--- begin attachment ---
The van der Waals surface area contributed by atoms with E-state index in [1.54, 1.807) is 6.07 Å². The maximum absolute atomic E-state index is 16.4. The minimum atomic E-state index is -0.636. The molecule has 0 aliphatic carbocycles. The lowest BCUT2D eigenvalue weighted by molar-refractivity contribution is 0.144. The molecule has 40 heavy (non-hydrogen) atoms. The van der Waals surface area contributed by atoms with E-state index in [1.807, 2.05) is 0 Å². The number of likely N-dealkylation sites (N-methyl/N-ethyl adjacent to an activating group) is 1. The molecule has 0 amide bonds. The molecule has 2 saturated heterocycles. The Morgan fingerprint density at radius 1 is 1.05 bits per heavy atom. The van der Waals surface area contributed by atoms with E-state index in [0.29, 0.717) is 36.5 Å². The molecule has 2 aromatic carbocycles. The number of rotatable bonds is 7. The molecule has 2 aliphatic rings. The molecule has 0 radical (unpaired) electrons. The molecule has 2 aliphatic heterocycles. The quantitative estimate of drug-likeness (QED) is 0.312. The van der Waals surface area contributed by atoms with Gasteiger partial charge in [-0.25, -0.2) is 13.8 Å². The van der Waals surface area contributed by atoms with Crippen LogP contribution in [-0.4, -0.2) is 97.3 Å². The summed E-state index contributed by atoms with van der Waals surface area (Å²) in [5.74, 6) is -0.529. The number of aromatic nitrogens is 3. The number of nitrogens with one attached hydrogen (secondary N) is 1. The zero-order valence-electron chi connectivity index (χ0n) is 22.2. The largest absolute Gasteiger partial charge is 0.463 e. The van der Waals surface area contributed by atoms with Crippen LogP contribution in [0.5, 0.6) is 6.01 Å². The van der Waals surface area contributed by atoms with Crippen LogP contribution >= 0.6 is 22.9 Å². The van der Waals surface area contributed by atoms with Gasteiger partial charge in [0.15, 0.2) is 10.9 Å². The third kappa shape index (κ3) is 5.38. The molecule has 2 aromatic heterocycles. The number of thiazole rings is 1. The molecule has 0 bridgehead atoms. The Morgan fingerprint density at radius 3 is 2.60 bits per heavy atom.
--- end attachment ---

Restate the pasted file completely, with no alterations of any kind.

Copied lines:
The van der Waals surface area contributed by atoms with E-state index in [1.54, 1.807) is 6.07 Å². The maximum absolute atomic E-state index is 16.4. The minimum atomic E-state index is -0.636. The molecule has 0 aliphatic carbocycles. The lowest BCUT2D eigenvalue weighted by molar-refractivity contribution is 0.144. The molecule has 40 heavy (non-hydrogen) atoms. The van der Waals surface area contributed by atoms with E-state index in [1.807, 2.05) is 0 Å². The number of likely N-dealkylation sites (N-methyl/N-ethyl adjacent to an activating group) is 1. The molecule has 0 amide bonds. The molecule has 2 saturated heterocycles. The Morgan fingerprint density at radius 1 is 1.05 bits per heavy atom. The van der Waals surface area contributed by atoms with E-state index in [0.29, 0.717) is 36.5 Å². The molecule has 2 aromatic carbocycles. The number of rotatable bonds is 7. The molecule has 2 aliphatic rings. The molecule has 0 radical (unpaired) electrons. The molecule has 2 aliphatic heterocycles. The quantitative estimate of drug-likeness (QED) is 0.312. The van der Waals surface area contributed by atoms with Gasteiger partial charge in [-0.25, -0.2) is 13.8 Å². The van der Waals surface area contributed by atoms with Crippen LogP contribution in [-0.4, -0.2) is 97.3 Å². The summed E-state index contributed by atoms with van der Waals surface area (Å²) in [5.74, 6) is -0.529. The number of aromatic nitrogens is 3. The number of nitrogens with one attached hydrogen (secondary N) is 1. The zero-order valence-electron chi connectivity index (χ0n) is 22.2. The largest absolute Gasteiger partial charge is 0.463 e. The van der Waals surface area contributed by atoms with Crippen LogP contribution in [0.5, 0.6) is 6.01 Å². The van der Waals surface area contributed by atoms with Crippen LogP contribution >= 0.6 is 22.9 Å². The van der Waals surface area contributed by atoms with Gasteiger partial charge in [0.15, 0.2) is 10.9 Å². The third kappa shape index (κ3) is 5.38. The molecule has 2 aromatic heterocycles. The number of thiazole rings is 1. The molecule has 0 bridgehead atoms. The Morgan fingerprint density at radius 3 is 2.60 bits per heavy atom.